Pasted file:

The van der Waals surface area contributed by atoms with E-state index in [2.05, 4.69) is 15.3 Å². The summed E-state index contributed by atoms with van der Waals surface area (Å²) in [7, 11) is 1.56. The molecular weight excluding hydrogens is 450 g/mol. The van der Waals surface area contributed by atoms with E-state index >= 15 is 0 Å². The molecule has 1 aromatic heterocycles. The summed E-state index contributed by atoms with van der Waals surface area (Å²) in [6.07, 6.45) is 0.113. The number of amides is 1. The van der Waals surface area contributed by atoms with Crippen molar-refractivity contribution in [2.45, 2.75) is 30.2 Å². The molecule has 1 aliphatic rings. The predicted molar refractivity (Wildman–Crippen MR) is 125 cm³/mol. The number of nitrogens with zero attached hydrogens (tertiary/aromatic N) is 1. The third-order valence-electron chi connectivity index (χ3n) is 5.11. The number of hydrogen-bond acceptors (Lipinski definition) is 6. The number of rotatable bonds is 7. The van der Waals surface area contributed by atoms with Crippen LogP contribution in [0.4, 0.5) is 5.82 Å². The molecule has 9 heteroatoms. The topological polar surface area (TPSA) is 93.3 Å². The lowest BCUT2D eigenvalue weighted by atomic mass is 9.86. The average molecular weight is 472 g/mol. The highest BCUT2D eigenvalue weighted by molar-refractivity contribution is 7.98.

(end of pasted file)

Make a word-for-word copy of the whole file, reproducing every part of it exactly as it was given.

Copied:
The van der Waals surface area contributed by atoms with E-state index in [2.05, 4.69) is 15.3 Å². The summed E-state index contributed by atoms with van der Waals surface area (Å²) in [7, 11) is 1.56. The molecular weight excluding hydrogens is 450 g/mol. The van der Waals surface area contributed by atoms with E-state index >= 15 is 0 Å². The molecule has 1 aromatic heterocycles. The summed E-state index contributed by atoms with van der Waals surface area (Å²) in [6.07, 6.45) is 0.113. The number of amides is 1. The van der Waals surface area contributed by atoms with Crippen molar-refractivity contribution in [2.45, 2.75) is 30.2 Å². The molecule has 1 aliphatic rings. The predicted molar refractivity (Wildman–Crippen MR) is 125 cm³/mol. The number of nitrogens with zero attached hydrogens (tertiary/aromatic N) is 1. The third-order valence-electron chi connectivity index (χ3n) is 5.11. The number of hydrogen-bond acceptors (Lipinski definition) is 6. The number of rotatable bonds is 7. The van der Waals surface area contributed by atoms with Crippen LogP contribution in [0.4, 0.5) is 5.82 Å². The molecule has 9 heteroatoms. The topological polar surface area (TPSA) is 93.3 Å². The lowest BCUT2D eigenvalue weighted by atomic mass is 9.86. The average molecular weight is 472 g/mol. The highest BCUT2D eigenvalue weighted by molar-refractivity contribution is 7.98.